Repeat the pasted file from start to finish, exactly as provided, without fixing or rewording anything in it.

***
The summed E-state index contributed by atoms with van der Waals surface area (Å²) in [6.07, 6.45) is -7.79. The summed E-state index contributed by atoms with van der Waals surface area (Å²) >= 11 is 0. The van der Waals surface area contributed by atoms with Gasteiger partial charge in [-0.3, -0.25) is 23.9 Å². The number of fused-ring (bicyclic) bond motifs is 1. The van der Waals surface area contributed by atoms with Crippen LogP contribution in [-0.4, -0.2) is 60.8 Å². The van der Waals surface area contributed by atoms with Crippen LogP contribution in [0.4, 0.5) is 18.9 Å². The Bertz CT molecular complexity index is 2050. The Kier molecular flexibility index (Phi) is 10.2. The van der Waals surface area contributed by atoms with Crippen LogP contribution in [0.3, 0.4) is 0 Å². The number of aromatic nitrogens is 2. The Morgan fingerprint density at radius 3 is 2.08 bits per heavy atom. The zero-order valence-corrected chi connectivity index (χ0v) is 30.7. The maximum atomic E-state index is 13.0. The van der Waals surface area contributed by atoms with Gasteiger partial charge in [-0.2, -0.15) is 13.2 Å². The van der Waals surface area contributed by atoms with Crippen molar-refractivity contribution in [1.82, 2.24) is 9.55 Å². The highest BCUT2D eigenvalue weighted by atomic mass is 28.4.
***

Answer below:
The summed E-state index contributed by atoms with van der Waals surface area (Å²) in [6.07, 6.45) is -7.79. The summed E-state index contributed by atoms with van der Waals surface area (Å²) >= 11 is 0. The van der Waals surface area contributed by atoms with Gasteiger partial charge in [-0.3, -0.25) is 23.9 Å². The number of fused-ring (bicyclic) bond motifs is 1. The van der Waals surface area contributed by atoms with Crippen LogP contribution in [-0.4, -0.2) is 60.8 Å². The van der Waals surface area contributed by atoms with Crippen LogP contribution in [0.4, 0.5) is 18.9 Å². The Bertz CT molecular complexity index is 2050. The Kier molecular flexibility index (Phi) is 10.2. The van der Waals surface area contributed by atoms with Crippen LogP contribution in [0.3, 0.4) is 0 Å². The number of aromatic nitrogens is 2. The Morgan fingerprint density at radius 3 is 2.08 bits per heavy atom. The zero-order valence-corrected chi connectivity index (χ0v) is 30.7. The maximum atomic E-state index is 13.0. The van der Waals surface area contributed by atoms with Gasteiger partial charge in [-0.2, -0.15) is 13.2 Å². The van der Waals surface area contributed by atoms with Crippen molar-refractivity contribution in [1.82, 2.24) is 9.55 Å². The highest BCUT2D eigenvalue weighted by atomic mass is 28.4.